5. Once they are shaped, cover with film to prevent them from drying out while we prepare the filling.
Shape filling pieces.
  1. For these mooncakes I used Sakura An paste, you have how to make it in this post.
    We will form 4 pieces, two of them of 75 g and the other two of 62,5 g. We can round to 63 g without problem.
  2. To be able to shape them without sticking to our hands, cover the palms of your hands with cooked glutinous rice flour and then proceed to roll each piece.
Shape Snow Skin Mooncakes.
  1. With the help of a rolling pin, stretch a piece of pink rice dough. We must give a larger diameter to the piece of filling, enough to cover it, but without overdoing it or else we will have dough left over in the sealing part.
  2. Place the filling piece on the stretched dough and adjust carefully. Begin to join the base until it is completely sealed. Gently roll and cover with film.
  3. Repeat the same process with the rest of the pieces.
Create the pattern with the mold.
  1. Roll a piece over a bowl with cooked glutinous rice flour, remove the excess.
  2. Place the mooncake mold over the piece and press down hard 2-3 times. Remove the mooncake from the mold, pressing down in the same way as if we were going to mark the cake and place it on the tray.
  3. Repeat the same process with the rest of the pieces.
    Sakura An Snow Skin Mooncakes
Decorate, if desired.
  1. Before painting or serving the mooncake, if not painted, we must remove the excess rice flour. To do this we will use a pastry brush.
  2. Dissolve silver coloring powder in half a teaspoon of vodka or gin. Stir very well so that both elements are integrated.
  3. With the help of a pastry brush, paint the highest parts of the mooncake with the silver mixture. We should not make too much effort, just give details. We must also be careful not to overpaint the surface with too much liquid, the brush always well drained.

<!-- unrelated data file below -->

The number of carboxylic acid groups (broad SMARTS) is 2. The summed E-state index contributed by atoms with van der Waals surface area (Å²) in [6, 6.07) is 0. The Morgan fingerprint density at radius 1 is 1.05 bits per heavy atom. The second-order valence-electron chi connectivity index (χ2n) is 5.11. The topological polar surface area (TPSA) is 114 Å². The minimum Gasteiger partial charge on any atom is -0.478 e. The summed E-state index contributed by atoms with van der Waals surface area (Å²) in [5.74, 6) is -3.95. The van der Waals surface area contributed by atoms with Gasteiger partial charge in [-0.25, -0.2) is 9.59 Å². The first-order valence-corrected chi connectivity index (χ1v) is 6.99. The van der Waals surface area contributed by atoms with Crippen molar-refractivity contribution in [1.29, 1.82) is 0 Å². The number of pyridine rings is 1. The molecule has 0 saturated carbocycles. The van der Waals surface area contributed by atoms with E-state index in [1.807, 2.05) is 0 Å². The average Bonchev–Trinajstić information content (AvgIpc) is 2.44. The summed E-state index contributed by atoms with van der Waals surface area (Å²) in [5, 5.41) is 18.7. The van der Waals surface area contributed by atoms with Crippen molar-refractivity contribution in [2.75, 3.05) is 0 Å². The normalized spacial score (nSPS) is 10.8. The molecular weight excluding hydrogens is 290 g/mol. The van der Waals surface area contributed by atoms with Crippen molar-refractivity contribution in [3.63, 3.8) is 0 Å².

4. Serve after a minimum of 3 hours in the refrigerator.
  5. NOTE: These mooncakes should ideally be eaten the same day they are made. They can be kept refrigerated in an airtight container in the refrigerator for 2-3 days. After this time, the outer coating will start to dry out and they will not be as good.
    Sakura An Snow Skin Mooncakes


  • Neither glutinous rice flour nor rice flour can be substituted for any other variety. Both must be used for optimum results.
  • Corn starch, Maizena, can be substituted for another variety of starch if you wish; potato, tapioca....
  • When we cook the dough, either steamed or in the microwave, it is completely normal for it to have a greasy appearance. We will have to knead very well to integrate all the ingredients and achieve a smooth and silky finish.
  • It is not mandatory to color the dough, we can make them white if we wish.
  • The filling we use for this type of cake must be moldable and not contain too much moisture. Otherwise it would spoil the final result. We can use anko or lian rong, for example.
    Sakura An Snow Skin Mooncakes
  • To cover both the outer dough and the filling, and to be able to handle it, we must use glutinous rice flour previously cooked or toasted, not raw.
  • It is very important to roll the piece in cooked glutinous rice flour to shape it with the mold, otherwise there is a high risk that the dough will stick to the mold. To remove the excess we will use a pastry brush.
  • To make these mooncakes I used two molds, a lotus flower mooncake mold, 125 g and a round mooncake mold with four designs, 150 g.
  • It is very important to weigh both the dough and the filling. The combined weight of both cannot exceed the amount of dough your pan can tolerate. The amount of filling and dough, for this variety, should be the same.
  • They can be stored, refrigerated, in an airtight container and without stacking the pieces for up to 72 hours. After this time, the outside will begin to dry out and change from a tender texture to a hard, dry one. They can also be frozen, placed in a single layer in an airtight container. Once completely frozen, they can be individually wrapped or stored in airtight bags for up to 1 month.
  • If we use fresh fruit inside the mooncake, I do not recommend freezing it. The fruit changes its texture and it is common for it to release water, which would spoil the final result of the product.
    Sakura An Snow Skin Mooncakes

If you are as fond of Chinese gastronomy as I am and you like to elaborate this kind of recipes, so different and original, do not miss to try these Sakura An Snow Skin Mooncakes.

In this case, we could consider it a fusion of Chinese and Japanese cuisine, since the filling I have used this time is a bean paste with pickled cherry blossom.

It is a slightly sweet, aromatic and floral cake, with a soft, tender and silky texture. A different way to enjoy these small bites.

I wish you a wonderful Sunday, lots of love!

Sources: Cakere, Nuevo Plasencia